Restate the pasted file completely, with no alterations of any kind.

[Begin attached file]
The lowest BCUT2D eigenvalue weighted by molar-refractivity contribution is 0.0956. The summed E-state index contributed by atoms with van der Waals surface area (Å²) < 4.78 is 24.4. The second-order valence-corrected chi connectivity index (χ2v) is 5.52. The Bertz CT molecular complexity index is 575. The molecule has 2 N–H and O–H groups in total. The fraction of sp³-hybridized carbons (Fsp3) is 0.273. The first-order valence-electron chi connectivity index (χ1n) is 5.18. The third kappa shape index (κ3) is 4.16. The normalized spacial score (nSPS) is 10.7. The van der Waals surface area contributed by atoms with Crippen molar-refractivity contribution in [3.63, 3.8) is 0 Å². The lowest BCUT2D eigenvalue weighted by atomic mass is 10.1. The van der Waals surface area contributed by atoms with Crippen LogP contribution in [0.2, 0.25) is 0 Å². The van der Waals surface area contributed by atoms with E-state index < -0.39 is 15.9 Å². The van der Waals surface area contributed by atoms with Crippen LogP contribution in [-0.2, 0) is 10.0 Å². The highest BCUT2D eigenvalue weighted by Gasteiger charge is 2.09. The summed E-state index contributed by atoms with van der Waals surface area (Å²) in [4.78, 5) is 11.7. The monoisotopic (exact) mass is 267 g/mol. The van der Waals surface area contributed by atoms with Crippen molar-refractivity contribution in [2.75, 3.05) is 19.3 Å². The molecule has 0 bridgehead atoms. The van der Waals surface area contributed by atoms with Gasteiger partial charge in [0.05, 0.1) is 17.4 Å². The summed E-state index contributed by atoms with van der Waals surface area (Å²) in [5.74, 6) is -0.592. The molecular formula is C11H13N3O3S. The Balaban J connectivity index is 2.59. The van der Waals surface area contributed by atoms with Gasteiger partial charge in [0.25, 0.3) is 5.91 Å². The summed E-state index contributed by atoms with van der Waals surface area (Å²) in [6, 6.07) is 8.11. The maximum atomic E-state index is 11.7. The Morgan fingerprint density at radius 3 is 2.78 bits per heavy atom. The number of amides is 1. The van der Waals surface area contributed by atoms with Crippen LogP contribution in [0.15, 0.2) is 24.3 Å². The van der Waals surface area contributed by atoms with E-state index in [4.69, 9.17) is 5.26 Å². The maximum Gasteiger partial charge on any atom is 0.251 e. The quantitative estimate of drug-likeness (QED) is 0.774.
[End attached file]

The lowest BCUT2D eigenvalue weighted by molar-refractivity contribution is 0.0956. The summed E-state index contributed by atoms with van der Waals surface area (Å²) < 4.78 is 24.4. The second-order valence-corrected chi connectivity index (χ2v) is 5.52. The Bertz CT molecular complexity index is 575. The molecule has 2 N–H and O–H groups in total. The fraction of sp³-hybridized carbons (Fsp3) is 0.273. The first-order valence-electron chi connectivity index (χ1n) is 5.18. The third kappa shape index (κ3) is 4.16. The normalized spacial score (nSPS) is 10.7. The van der Waals surface area contributed by atoms with Crippen molar-refractivity contribution in [3.63, 3.8) is 0 Å². The lowest BCUT2D eigenvalue weighted by atomic mass is 10.1. The van der Waals surface area contributed by atoms with Crippen LogP contribution in [0.2, 0.25) is 0 Å². The van der Waals surface area contributed by atoms with E-state index < -0.39 is 15.9 Å². The van der Waals surface area contributed by atoms with Crippen LogP contribution in [-0.2, 0) is 10.0 Å². The highest BCUT2D eigenvalue weighted by Gasteiger charge is 2.09. The summed E-state index contributed by atoms with van der Waals surface area (Å²) in [4.78, 5) is 11.7. The monoisotopic (exact) mass is 267 g/mol. The van der Waals surface area contributed by atoms with Crippen molar-refractivity contribution in [2.75, 3.05) is 19.3 Å². The molecule has 0 bridgehead atoms. The van der Waals surface area contributed by atoms with Gasteiger partial charge in [0.05, 0.1) is 17.4 Å². The summed E-state index contributed by atoms with van der Waals surface area (Å²) in [5.74, 6) is -0.592. The molecular formula is C11H13N3O3S. The Balaban J connectivity index is 2.59. The van der Waals surface area contributed by atoms with Gasteiger partial charge in [0.25, 0.3) is 5.91 Å². The summed E-state index contributed by atoms with van der Waals surface area (Å²) in [6, 6.07) is 8.11. The maximum atomic E-state index is 11.7. The Morgan fingerprint density at radius 3 is 2.78 bits per heavy atom. The number of amides is 1. The van der Waals surface area contributed by atoms with Crippen LogP contribution in [0.15, 0.2) is 24.3 Å². The van der Waals surface area contributed by atoms with E-state index in [4.69, 9.17) is 5.26 Å². The maximum Gasteiger partial charge on any atom is 0.251 e. The quantitative estimate of drug-likeness (QED) is 0.774.